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Monday, 16 September 1996
Page: 3495


Senator FAULKNER (Leader of the Opposition in the Senate)(3.38 p.m.) —by leave—It really is a little hard to believe that these particular documents were overlooked in what, in fact, has turned out to be a two-month long search—


Senator West —Two months!


Senator FAULKNER —A two-month long search from this government in response to the return to order. The original return to order was agreed to on 27 June with a deadline for later that day, after the matter had been placed on the Notice Paper . It was not until some two months later, on 21 August, that the documents were tabled. I think, by any measure that any senator cares to make, that is a simply unacceptable delay. It is absolutely unacceptable. I think it demonstrates a complete contempt for the resolution of the Senate of 27 June.

We have a right in this chamber to expect that, if the government agrees to formality for a return to order, the government will respect the deadline for that return to order. What I believe has been shown here again are a lack of administrative capacity on the part of this minister and this government and complete carelessness and tardiness in terms of their approach. That is the way this matter has been dealt with right from the beginning.

We have a right to expect that the government will provide detailed reasons to the Senate why documents that are subject to a return to order are withheld from tabling.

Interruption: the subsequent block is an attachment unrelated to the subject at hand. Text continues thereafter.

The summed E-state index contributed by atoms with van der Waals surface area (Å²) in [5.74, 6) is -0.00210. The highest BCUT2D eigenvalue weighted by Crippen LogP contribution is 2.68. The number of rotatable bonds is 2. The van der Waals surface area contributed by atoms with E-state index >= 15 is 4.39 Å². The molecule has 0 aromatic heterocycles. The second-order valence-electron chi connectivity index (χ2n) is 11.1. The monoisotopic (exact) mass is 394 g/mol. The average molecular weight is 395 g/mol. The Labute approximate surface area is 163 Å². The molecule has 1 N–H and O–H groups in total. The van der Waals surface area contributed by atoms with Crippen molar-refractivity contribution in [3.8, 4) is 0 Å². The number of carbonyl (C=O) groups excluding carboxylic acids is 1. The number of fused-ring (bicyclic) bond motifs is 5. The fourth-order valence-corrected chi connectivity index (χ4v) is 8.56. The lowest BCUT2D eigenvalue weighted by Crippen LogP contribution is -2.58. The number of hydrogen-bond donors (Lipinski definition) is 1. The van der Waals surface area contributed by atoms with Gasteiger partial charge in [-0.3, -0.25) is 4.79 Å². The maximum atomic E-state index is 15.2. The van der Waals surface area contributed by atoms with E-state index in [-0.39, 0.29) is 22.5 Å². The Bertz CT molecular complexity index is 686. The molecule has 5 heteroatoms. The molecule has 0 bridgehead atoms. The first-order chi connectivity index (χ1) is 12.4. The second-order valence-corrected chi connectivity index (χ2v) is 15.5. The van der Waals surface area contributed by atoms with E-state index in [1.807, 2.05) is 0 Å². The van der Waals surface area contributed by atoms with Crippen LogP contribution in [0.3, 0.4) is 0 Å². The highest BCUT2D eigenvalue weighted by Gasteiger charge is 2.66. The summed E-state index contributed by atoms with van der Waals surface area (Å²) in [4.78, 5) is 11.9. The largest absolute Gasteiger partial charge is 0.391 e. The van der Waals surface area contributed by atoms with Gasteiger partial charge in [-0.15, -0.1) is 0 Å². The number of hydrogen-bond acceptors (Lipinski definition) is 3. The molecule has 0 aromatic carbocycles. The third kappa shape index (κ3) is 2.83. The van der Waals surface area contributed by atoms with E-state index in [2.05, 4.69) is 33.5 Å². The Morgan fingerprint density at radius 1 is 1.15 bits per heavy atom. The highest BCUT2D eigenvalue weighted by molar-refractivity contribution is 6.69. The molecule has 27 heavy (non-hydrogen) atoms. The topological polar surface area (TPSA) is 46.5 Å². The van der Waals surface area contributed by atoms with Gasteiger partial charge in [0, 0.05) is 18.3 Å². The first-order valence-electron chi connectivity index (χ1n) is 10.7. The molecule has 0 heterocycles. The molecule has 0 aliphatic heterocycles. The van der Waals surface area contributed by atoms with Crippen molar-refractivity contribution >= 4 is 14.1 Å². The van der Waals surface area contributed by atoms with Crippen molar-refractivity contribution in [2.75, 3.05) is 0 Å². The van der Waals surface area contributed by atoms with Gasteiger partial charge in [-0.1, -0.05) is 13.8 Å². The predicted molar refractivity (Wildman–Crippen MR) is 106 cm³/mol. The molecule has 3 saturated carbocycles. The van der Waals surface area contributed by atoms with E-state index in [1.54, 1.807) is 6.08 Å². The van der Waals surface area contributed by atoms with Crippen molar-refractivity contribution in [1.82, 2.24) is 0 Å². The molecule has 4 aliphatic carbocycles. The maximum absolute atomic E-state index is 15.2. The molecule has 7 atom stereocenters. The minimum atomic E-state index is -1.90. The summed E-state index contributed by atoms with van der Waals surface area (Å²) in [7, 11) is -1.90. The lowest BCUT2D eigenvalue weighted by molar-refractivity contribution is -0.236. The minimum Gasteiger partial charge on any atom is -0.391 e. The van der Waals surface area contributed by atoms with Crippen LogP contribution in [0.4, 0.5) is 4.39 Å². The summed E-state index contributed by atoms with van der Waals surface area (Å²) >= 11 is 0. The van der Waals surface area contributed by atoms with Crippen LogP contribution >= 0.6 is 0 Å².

Senator Short —I have done that.


Senator FAULKNER —You have done that? I say through you, Mr Deputy President, that Senator Short did not provide that explanation in his original tabling statement.


Senator Short —I did so.


Senator FAULKNER —You did not.


Senator Short —I did so. On 21 August I gave you the reasons for the non-tabling of certain documents. Go back and read it.


Senator FAULKNER —It required a further decision of this chamber to extract finally the description of these documents, the originator of these documents and the reason that they had been withheld from tabling. I can assure Senator Short that I and the opposition will look at that explanation very closely.

I do think it is worth saying here and recalling that when the government was in opposition, when Senator Short and his colleagues were on this side of the chamber, they used to rail against the then Labor administration for missing deadlines and not complying with returns to order, even if it was only a matter of hours. Those senators who were in this chamber during the life of the previous government would know that that is the case. It is incumbent on the coalition, now that it finds itself in government, to explain why these deadlines are no longer important.

I would want to see the government lift its game on this particular matter. This has been an extraordinarily sloppy and unimpressive performance on this return to order. The government did not comply with it when asked to by the Senate, took two months to organise itself and then, of course, failed to comply with all aspects of the return to order. Time and time again, Senator Short has to come in with even more threadbare and world weary excuses for not complying with these orders of the Senate.

I think we need an undertaking from the government that this approach to returns to order will not be repeated. As I have said previously in relation to these matters, the opposition intends to be very vigilant to ensure that the government does comply with the reasonable returns to order that are determined by this chamber.